Friday, September 19, 2008

In search of a numerate left

Here is what I would like to know: Why do so few individuals on the political left trouble themselves to address economics? As my brother likes to point out, one of the primary things we lefties have got on our side is Reality. As on the curve above, in certain circumstances--some of us would argue, virtually all circumstances--the bleeding heart solutions are, really, the best solutions on all sorts of levels.

Let's take the living wage vs. the wage ratio approach. The wage ratio approach is so far out there, so radically bleeding heart, that one doesn't even hear it discussed on a legislative level . . not even a little bit.

Judging by our bleeding heart criteria, a living wage initially seems like a great idea. . . but it sort of floats out there by it's self, a fantastic humanitarian notion unsupported by all those Hard Nosed Ideas about Economics and The Reality of Doing Business that the right so likes to pretend are their own.

So we'll move along to a different wage policy instead. I suggest (as I'm sure various other people have suggested at various times) that instead of putting a price floor on labor, it become illegal to pay the lowest paid employees of a company less than 1/5 the pay rate of the highest paid employees.

From an economically literate standpoint, this makes more sense in several ways. Firstly, as the libertarians and neo-cons should be pleased to note, it avoids the market inhibition of a cost floor.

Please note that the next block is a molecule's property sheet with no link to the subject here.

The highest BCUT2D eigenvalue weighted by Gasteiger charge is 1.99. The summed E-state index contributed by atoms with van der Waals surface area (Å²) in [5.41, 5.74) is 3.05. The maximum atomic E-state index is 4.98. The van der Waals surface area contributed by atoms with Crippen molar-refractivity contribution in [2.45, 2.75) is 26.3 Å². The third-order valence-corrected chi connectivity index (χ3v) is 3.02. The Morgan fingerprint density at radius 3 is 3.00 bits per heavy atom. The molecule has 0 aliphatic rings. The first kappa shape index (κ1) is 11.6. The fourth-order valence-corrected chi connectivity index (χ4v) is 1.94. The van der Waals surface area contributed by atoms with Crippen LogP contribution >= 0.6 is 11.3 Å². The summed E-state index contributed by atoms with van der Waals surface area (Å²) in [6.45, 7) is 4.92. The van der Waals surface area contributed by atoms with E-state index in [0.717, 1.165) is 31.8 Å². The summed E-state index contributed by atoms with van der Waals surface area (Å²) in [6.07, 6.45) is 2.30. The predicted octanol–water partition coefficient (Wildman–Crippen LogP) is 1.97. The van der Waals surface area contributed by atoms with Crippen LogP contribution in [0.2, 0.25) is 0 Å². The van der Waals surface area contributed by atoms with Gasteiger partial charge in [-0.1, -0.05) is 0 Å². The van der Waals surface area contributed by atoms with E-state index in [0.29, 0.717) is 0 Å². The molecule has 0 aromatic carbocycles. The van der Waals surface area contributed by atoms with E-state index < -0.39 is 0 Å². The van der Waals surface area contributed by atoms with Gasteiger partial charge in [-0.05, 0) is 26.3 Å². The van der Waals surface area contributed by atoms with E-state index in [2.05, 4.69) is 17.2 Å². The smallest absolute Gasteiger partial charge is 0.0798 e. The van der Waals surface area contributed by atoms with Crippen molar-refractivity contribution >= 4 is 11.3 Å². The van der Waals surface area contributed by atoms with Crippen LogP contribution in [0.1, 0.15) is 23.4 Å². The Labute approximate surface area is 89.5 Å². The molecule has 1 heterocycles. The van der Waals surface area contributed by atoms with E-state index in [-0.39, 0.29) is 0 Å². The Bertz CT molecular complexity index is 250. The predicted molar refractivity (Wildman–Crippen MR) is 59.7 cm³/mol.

It's true that a 500% boss can be living pretty well while the bottom tier employees basically starve, but I'm not terribly worried about this scenario. . . we don't see a much reduced demand for labor from the price floor currently in place (the minimum wage) because the level of that price floor is very close to market price. So yes, some people might end up, at some point, having to sell their labor for low prices. . . but it leaves the neo-cons and "hard nosed realists" No Room To Complain. No matter how little your company is making, there is always enough to pay your employees 1/5 as much as you take home.

My favorite thing about this approach is that it strikes directly at inequality. I don't think we need more than a 500% inequality factor*; I think that's enough to still give plenty of incentive to innovate and perform well. While maintaining those incentives, it reduces the treadmill effect that "economic growth" combined with increasing inequality creates.

It also reduces incentives for companies to become so mamoth sized, thereby encouraging them to remain small and diverse, protecting competition for the consumers. I think that's worth the fact of some reduction in economies of scale.

Now, don't get me wrong; I don't think this policy would be enough to make it worth abolishing the minimum wage all on it's own. With certain other protections in place, that might be good. . . but even without them, if I had to choose** between a living wage and 20% of the CEO's wage, I'd choose 20% of the CEO's wage any day.

Sadly, the second-largest reason this sort of policy is unlikely to be adopted by the mainstream left is that minimum wage laws are infinitely easier to pass. The largest reason, striking more at the heart of the matter, is that an inordinate amount of funding comes from individuals who make a lot more than five times as much as their employees.

To me, these kinds of solutions seem to be all over the place, and it also seems that no line of defense short of sacrificing babies to the free market on the new moon could defeat them.

So why aren't we talking about them?

*and due to variance between companies, inequality could still be a lot more than 500%.

**given that there would still be various firms competing for my labor. BTW, if anyone out there wants to school me on labor markets and the like, have at.

*** Also, thanks to Indexed for the illustration.